advance to the general election, or using Ranked Choice Voting (RCV) to
select party nominees in the primary. To make voting more
accessible, Mansky suggests opening the polls for more days, establishing
more centralized voting centers, letting people vote at locations other
than their own precinct, and making it easier to vote from home.
Background and discussion
was invited to meet with the Civic Caucus in advance of Minnesota's
upcoming primary election on Tuesday, August 14, and in light of a largely
downward trends in voter turnout in
primary elections over the last 50-plus years. Since 1950, the highest
turnout in a primary was 39.2 percent of eligible voters, in 1966. The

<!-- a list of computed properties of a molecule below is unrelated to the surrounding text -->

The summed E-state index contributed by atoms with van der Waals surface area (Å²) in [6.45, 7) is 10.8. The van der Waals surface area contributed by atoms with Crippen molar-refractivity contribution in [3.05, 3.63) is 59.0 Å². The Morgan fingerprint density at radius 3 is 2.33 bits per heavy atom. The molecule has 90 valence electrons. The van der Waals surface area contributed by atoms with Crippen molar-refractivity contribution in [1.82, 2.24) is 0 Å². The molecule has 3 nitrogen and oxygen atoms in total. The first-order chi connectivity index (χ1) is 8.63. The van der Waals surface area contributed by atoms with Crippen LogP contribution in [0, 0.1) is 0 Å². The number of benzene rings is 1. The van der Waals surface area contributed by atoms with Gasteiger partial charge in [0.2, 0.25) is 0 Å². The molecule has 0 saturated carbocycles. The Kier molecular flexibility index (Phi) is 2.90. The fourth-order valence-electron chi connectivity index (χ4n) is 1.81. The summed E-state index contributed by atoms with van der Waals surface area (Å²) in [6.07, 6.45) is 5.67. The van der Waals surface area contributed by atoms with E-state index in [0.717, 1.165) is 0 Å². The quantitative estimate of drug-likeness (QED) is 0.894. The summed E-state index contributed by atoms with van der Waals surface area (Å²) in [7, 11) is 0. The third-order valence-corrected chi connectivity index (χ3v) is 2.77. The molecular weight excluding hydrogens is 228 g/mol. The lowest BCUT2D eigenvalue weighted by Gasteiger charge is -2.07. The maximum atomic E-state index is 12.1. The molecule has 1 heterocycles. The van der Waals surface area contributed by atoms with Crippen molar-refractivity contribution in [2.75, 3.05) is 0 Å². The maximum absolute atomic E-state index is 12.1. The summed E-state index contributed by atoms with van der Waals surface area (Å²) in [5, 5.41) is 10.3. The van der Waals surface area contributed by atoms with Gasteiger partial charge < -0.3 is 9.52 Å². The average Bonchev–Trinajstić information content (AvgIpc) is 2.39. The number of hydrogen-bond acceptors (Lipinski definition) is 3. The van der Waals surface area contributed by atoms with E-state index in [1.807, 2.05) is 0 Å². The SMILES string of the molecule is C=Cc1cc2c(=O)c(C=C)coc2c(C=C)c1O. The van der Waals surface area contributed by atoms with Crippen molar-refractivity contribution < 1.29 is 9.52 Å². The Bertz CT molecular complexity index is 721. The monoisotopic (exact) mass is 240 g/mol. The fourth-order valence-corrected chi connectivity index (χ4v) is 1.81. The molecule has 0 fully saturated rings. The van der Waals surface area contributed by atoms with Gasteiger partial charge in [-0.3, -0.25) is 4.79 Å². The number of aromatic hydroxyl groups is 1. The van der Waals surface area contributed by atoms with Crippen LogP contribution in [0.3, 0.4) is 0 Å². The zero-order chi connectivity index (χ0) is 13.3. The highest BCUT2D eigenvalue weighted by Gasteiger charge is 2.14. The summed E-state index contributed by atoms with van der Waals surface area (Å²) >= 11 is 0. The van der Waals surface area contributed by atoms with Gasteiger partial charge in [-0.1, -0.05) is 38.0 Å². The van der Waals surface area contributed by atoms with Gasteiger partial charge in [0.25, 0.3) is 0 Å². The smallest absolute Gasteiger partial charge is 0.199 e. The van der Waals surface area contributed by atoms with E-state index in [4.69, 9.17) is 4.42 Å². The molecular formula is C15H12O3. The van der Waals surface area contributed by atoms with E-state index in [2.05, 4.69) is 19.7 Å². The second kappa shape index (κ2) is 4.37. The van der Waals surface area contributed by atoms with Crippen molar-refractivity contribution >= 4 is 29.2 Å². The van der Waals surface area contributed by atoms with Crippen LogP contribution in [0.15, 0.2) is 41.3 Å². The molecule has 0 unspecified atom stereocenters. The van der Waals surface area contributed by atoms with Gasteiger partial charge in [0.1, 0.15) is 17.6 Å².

lowest, 7.7 percent, was in 2004. In 2010, the turnout was 16.0 percent.
Ironically, Minnesota consistently has been among the top states in the
nation in voter turnout at general elections.
Minnesota primary elections voters are not required to identify their
allegiance, or lack thereof, to any political party. To that extent the
primary election is an open election. However, voters can't split their
primary ballot by voting for some candidates in one party and some in
another. They must choose one partisan ballot from among the parties'
ballots and vote only for those candidates on the ballot so selected.
Mansky's comments and in discussion with the Civic Caucus the following
points were raised:
Despite low voter turnout, in most races the outcome of Minnesota primary
is more important than the general election--Because
of non-competitive districts the primary result is tantamount to final
election for approximately two-thirds of
Minnesota's 201 legislators, or about 134 races, Mansky said. It's
difficult to create competitive districts in large parts of the state,